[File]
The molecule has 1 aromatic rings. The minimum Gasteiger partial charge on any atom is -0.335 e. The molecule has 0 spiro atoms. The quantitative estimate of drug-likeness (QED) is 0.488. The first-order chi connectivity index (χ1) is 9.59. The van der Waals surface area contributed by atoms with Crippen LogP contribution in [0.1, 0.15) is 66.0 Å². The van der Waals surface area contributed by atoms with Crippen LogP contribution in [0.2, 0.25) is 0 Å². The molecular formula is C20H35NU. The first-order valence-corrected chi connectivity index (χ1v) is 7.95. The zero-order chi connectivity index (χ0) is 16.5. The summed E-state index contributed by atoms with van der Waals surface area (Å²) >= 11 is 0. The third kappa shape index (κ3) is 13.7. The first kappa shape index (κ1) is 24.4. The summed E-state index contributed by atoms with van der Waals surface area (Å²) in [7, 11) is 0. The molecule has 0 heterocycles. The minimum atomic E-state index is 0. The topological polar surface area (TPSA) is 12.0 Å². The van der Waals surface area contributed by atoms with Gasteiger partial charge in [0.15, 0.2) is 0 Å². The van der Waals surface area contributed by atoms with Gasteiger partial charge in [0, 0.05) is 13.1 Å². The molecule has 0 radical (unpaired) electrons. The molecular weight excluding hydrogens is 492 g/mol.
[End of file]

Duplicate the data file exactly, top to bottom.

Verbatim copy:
The molecule has 1 aromatic rings. The minimum Gasteiger partial charge on any atom is -0.335 e. The molecule has 0 spiro atoms. The quantitative estimate of drug-likeness (QED) is 0.488. The first-order chi connectivity index (χ1) is 9.59. The van der Waals surface area contributed by atoms with Crippen LogP contribution in [0.1, 0.15) is 66.0 Å². The van der Waals surface area contributed by atoms with Crippen LogP contribution in [0.2, 0.25) is 0 Å². The molecular formula is C20H35NU. The first-order valence-corrected chi connectivity index (χ1v) is 7.95. The zero-order chi connectivity index (χ0) is 16.5. The summed E-state index contributed by atoms with van der Waals surface area (Å²) >= 11 is 0. The third kappa shape index (κ3) is 13.7. The first kappa shape index (κ1) is 24.4. The summed E-state index contributed by atoms with van der Waals surface area (Å²) in [7, 11) is 0. The molecule has 0 heterocycles. The minimum atomic E-state index is 0. The topological polar surface area (TPSA) is 12.0 Å². The van der Waals surface area contributed by atoms with Gasteiger partial charge in [0.15, 0.2) is 0 Å². The van der Waals surface area contributed by atoms with Gasteiger partial charge in [0, 0.05) is 13.1 Å². The molecule has 0 radical (unpaired) electrons. The molecular weight excluding hydrogens is 492 g/mol.